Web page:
Working with your lender to settle a debt may be an ideal alternative to bankruptcy. Most creditors would prefer to get at least a portion of the debt rather than risk getting nothing after you file for bankruptcy. Typically, you can obtain a settlement on your own, which may further reduce the cost of obtaining debt relief.
The information you need is readily available
Your lenders should send you an account statement every month detailing your current balance, interest rate and due date. This information will likely help you determine which debts you can pay off or tackle first. While paying off the debts with the highest interest rates may save money over the long run, paying off the lowest balances first may help motivate you to stick to your debt relief plan.
Be prepared to negotiate
There is a chance that your lender will refuse to forgive some or all of an existing balance. This may be because you’re still current on your balance or because there is no evidence that you’re at risk of defaulting in the future if you’re less than 30 days behind on a payment. However, a credit card company might agree to waive the interest on your balance for the next several months, making it easier to pay it down.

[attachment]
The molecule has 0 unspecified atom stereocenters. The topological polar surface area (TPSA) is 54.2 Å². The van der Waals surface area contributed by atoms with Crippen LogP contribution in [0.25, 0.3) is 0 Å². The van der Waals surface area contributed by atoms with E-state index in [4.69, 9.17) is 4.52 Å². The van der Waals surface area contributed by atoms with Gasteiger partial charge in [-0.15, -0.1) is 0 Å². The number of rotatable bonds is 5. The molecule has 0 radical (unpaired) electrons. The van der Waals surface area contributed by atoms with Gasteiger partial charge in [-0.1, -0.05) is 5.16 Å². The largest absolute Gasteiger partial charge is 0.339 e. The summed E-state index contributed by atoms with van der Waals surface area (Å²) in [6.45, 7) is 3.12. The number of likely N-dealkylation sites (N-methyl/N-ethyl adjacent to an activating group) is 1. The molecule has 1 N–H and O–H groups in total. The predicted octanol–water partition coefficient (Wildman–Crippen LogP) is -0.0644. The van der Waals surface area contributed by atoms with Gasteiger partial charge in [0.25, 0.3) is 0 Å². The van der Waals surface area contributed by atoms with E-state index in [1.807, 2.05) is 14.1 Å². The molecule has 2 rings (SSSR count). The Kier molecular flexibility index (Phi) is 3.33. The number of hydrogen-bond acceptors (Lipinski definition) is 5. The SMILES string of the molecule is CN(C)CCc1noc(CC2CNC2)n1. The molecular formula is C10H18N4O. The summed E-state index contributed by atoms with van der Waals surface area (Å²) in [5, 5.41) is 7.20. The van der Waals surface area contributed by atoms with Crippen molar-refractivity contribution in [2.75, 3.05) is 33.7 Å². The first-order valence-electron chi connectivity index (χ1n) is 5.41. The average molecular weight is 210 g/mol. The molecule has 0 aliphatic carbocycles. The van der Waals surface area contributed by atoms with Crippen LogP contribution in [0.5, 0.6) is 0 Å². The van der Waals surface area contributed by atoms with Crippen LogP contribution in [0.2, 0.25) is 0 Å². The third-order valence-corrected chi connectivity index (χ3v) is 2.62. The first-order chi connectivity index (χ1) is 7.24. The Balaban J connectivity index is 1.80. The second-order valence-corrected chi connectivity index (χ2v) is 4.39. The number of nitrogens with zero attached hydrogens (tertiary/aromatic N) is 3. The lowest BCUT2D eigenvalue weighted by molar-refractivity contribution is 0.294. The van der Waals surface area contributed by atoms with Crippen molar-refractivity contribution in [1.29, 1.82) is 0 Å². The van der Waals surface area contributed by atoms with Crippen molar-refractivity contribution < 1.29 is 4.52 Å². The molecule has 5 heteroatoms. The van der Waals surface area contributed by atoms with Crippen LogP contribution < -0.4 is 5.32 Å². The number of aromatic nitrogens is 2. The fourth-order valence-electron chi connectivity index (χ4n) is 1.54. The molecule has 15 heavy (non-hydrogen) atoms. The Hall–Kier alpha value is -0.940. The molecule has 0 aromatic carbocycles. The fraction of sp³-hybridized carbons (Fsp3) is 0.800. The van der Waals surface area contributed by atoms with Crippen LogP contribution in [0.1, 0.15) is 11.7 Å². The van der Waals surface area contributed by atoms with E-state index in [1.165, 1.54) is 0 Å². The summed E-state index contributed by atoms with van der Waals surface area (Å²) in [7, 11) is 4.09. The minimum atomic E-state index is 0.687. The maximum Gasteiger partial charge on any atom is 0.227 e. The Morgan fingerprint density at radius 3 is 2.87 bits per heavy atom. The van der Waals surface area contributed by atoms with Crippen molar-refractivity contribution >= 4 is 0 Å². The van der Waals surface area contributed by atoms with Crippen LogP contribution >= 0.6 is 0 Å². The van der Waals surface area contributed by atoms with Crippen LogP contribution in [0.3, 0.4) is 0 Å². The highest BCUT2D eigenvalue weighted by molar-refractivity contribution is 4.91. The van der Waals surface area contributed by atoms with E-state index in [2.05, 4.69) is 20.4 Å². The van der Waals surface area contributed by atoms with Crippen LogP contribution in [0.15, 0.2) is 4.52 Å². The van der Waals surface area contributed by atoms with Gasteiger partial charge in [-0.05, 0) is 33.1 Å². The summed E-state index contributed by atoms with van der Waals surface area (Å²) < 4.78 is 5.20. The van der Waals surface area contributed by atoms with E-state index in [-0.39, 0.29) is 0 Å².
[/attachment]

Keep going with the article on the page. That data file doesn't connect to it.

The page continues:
Get an offer in writing
If you can get a debt relief deal on your own, make sure to get the terms of the agreement in writing. This reduces the risk that your lender will go back on the deal or otherwise attempt to claim that you are in default despite following a revised payment plan.
Ideally, you will contact your lenders immediately if you can’t pay on time. Doing so may reduce the risk of a lawsuit, wage garnishment or other negative consequences associated with not paying a bill by its due date.